I now want to talk about amendment 63. At its broadest, this group of amendments focuses on strengthening the work of the Regulatory Policy Committee.
“it seems a little odd that the Government can choose the game they are playing, can set the goalposts at the distance apart that they wish and then score as many goals as possible and claim a victory, when in fact there is another game going on elsewhere where people are being beaten up by what in their view is excessive regulation, often gold-plated, and we do not seem to get transparency.”—[Official Report, House of Lords, 28 October 2015; Vol. 765, c. GC232.]
Amendment 63 cuts to the heart of the matter. At the moment, the Government decide the methodology and we end up with a skewed version of the impact of regulations. Amendment 63 would reverse this relationship. Instead of an independent body working to the Government’s methodology, we would see the independent body verifying the Secretary of State’s methodology. Publishing that same methodology would make it open to wider scrutiny. Having it verified would invite greater confidence in the objectivity of the assessments carried out.
The Chair: Order. I apologise to the Committee for the coldness of the room. The mechanism for closing the window is either jammed or broken. Help is on the way. It will probably be closed manually, when ladders arrive, during the luncheon break.
Anna Soubry: Thank you, Sir David. Actually, as a woman of a certain age I find it makes a great change. I was so worried about the hon. Member for Wakefield that this must go on the record: she was so cold that she had the hood of her jacket up. As I am mentioning her, may I congratulate her—she is now putting her snow mittens on—on her election yesterday? We all wish her well in her new role, which I am sure she will, unfortunately, play extremely effectively.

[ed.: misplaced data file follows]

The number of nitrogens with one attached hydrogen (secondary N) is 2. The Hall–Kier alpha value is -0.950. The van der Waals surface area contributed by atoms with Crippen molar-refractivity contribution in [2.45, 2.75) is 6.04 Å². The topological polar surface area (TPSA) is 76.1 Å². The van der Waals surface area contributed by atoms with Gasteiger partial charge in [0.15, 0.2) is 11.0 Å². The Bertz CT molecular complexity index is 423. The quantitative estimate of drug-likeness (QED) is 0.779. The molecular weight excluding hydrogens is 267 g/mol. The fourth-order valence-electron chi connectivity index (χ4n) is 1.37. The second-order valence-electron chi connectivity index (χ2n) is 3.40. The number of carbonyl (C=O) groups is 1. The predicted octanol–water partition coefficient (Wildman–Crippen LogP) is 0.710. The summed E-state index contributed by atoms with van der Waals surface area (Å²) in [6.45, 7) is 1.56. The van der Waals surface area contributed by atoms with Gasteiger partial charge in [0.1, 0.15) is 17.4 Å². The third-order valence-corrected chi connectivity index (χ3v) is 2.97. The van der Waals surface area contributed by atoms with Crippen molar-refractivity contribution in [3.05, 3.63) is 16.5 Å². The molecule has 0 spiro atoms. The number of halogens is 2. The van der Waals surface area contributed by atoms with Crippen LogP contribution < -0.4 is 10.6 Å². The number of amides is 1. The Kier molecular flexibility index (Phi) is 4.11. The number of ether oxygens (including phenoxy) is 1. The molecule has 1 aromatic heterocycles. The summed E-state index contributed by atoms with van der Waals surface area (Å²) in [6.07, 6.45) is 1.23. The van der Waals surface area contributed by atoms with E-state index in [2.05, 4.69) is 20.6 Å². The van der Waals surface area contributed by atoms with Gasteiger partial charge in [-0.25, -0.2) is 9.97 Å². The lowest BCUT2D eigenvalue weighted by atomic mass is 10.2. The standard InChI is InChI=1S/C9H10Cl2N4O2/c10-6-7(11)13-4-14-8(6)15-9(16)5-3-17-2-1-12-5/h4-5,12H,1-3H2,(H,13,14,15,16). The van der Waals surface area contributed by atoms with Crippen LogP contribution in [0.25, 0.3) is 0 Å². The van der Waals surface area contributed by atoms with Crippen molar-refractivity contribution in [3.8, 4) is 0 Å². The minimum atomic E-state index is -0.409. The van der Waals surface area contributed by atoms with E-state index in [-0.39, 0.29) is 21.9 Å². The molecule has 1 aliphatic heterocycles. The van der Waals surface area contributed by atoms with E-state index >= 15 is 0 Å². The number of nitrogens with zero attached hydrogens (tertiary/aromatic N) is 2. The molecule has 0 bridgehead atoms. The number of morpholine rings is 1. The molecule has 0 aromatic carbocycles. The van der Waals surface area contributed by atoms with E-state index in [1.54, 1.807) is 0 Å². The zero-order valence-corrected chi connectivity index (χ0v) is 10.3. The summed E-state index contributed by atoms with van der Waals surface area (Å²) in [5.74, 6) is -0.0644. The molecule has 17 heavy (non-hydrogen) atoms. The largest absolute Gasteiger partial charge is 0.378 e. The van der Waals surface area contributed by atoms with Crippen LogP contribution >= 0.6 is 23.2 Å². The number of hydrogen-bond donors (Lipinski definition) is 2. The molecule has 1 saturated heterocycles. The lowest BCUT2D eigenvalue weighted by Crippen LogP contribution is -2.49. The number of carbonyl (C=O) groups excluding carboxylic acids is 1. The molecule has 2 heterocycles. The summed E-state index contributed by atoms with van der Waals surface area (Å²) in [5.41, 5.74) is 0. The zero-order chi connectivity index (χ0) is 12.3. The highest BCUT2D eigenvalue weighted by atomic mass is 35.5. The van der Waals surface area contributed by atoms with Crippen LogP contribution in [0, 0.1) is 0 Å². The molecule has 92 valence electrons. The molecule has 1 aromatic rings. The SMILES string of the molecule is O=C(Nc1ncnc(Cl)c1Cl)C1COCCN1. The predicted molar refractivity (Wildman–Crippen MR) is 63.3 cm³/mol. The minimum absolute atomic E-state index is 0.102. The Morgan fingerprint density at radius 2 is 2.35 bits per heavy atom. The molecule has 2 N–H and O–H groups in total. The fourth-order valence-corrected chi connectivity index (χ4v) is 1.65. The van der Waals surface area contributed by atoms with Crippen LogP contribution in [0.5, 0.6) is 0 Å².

I must take issue with the hon. Member for Sefton Central about the previous Government’s achievement, which was great, in making huge savings to the costs of businesses across the piece, by way of reducing regulation. Our policy of one in, two out, was particularly successful, and I am helpfully reminded that in 2015 the World Bank rated the United Kingdom sixth out of 189 economies as a place to do business because of the reduction in regulation. Of course, this country was the first to adopt one in, two out. We have done incredibly well and our global competitiveness has increased as we begin to deregulate and untangle the abundance of red tape that often strangled business.
It was a pleasure in the previous Government, at a very low level, to take part in some of the great work that is often done behind the scenes, led by an excellent team of civil servants to whom I pay huge tribute. There is one in particular whom I often describe as the guru of deregulation. She has the most brilliant and incisive
On amendment 61, we will focus the business impact target on the things that the Government can control. Gold-plating will therefore continue to be included. The burden of the legislation and directives that come from the European Union are better tackled at source. I strongly take the view that the package delivered by President Tusk delivers reforms in economic governance, competitiveness, sovereignty, benefits and the movement of labour that are exactly along the lines that we want to see in the future of the European Union.
I want to stay in the European Union, although I want reform. A wind of change is blowing. My Prime Minister has caught that wind and he is turning it into a gale. This movement to deregulate, to reduce the regulation on business and to change the way we do things in the European Union will gather momentum and pace, and those reforms will come to full fruition. The Government will continue to report administratively on the impact of all significant European Union regulation and have that impact independently validated. That is the point: all the work we do is independently validated.